MEP Hayes calls for EU criminal asset recovery agency
20 Years on from establishment of CAB, no EU agency for criminal asset recovery
MEP for Dublin, Brian Hayes has today (Tuesday) called on the EU Commission to bring forward proposals for a new EU criminal asset recovery agency. The Fine Gael MEP made the call following reports that the gangland crime in Dublin is being directed from outside the jurisdiction of the Criminal Assets Bureau.
“The recent gangland murders in Dublin highlight the European dimension of serious crime. While the communities in Dublin are dealing with murder, the decision as to who lives or dies is coming from the Costa Del Sol. We need real and practical proposals to tackle organised criminal gangs in Dublin. I believe going after criminal’s assets is key to defeating Dublin’s gangs.”
“Freedom of movement in Europe and modern communication technology mean that criminals can simply move their money out of reach of the Criminal Assets Bureau and direct crime from a Mediterranean beach. An EU criminal assets recovery agency would take the fight to the gangs. We now need a dedicated agency to proactively go after the proceeds of crime on an EU wide basis.”
“At the Justice and Home Affairs Council of the EU in 2012, then Justice Minister Alan Shatter’s proposals for an EU wide Criminal Assets Agency were rejected. This proposal needs to be revisited. I support the Government’s proposals for mini criminal assets bureau in Dublin to target specific gangs but we cannot ignore the European dimension. We cannot fight EU wide crime on a member state by member state basis. This week Frances Fitzgerald will meet her counter parts from Spain, The Netherlands and Belgium. EU Justice Ministers cannot delay any longer in bringing forward robust asset recovery agency legislation. There has to be a willingness, in those counties where they pull the strings, to confront and tackle the bosses and ultimately close down their operations.”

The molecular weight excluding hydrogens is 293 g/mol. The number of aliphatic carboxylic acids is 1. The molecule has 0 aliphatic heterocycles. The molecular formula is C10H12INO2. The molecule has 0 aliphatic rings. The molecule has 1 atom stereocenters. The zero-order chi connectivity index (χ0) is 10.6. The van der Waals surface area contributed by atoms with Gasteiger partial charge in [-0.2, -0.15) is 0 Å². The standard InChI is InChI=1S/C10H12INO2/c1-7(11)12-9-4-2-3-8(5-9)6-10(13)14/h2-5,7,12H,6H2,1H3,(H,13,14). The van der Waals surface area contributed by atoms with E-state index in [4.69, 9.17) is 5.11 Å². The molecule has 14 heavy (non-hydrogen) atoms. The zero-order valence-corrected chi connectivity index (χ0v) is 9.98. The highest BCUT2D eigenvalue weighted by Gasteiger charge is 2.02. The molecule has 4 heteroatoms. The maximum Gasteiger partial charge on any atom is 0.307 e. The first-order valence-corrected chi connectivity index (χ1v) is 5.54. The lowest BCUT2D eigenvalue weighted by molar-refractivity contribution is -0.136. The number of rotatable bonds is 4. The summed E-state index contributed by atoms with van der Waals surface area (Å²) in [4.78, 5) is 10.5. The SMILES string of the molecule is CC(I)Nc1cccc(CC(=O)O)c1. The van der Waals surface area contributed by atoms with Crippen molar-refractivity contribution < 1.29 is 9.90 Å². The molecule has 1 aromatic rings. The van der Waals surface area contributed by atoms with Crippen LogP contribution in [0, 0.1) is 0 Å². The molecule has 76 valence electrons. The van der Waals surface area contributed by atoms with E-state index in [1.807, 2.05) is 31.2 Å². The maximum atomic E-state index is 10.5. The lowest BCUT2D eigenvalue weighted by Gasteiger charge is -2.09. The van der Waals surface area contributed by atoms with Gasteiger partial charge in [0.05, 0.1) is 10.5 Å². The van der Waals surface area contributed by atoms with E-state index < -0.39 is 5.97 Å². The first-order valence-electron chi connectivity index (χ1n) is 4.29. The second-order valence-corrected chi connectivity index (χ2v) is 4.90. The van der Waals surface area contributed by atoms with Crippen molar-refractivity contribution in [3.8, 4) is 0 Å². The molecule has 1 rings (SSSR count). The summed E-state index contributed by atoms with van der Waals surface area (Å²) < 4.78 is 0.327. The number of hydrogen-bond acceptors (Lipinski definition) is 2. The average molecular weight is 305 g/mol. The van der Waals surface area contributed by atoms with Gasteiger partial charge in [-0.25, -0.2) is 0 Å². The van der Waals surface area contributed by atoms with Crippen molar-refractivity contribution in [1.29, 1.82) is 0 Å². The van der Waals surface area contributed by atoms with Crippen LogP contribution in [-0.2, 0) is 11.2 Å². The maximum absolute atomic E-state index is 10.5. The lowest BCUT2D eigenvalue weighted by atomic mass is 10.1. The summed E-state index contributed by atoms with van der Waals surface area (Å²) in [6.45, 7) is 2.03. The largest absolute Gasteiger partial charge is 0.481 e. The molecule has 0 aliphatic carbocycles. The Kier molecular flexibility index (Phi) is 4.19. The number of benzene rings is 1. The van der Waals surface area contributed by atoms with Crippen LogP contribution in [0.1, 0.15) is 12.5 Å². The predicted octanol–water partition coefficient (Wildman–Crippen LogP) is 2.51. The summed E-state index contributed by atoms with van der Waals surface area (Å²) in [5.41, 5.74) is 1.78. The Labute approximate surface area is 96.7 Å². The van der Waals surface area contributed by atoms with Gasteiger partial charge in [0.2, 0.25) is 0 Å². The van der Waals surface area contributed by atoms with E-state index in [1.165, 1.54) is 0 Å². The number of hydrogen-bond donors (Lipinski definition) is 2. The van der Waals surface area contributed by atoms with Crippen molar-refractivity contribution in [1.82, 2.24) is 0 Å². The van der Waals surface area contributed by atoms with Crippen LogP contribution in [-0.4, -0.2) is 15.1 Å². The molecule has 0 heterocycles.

“European co-operation in going after criminal assets is both dysfunctional and outdated. This has meant that criminal assets recovered in the EU have been miniscule. There are no reliable estimates of the size of criminal profits in the EU, but in Italy the proceeds of organised crime laundered in 2011 have been estimated by the Bank of Italy at € 150 billion. What we need now is an EU agency, properly resourced, with strong powers to take the fight to the criminal gangs.”
“The recent spate of gangland murders in Dublin is a clear warning to the Gardai and to the public that ‘narco-terrorism’ is now a feature of Irish crime. Moving to Spain or elsewhere must never be a means of escaping justice. The Gardai in association with Europol and other national police services must be in a position to follow Irish criminal assets and disrupt criminal gangs at home and abroad,” concluded MEP Hayes.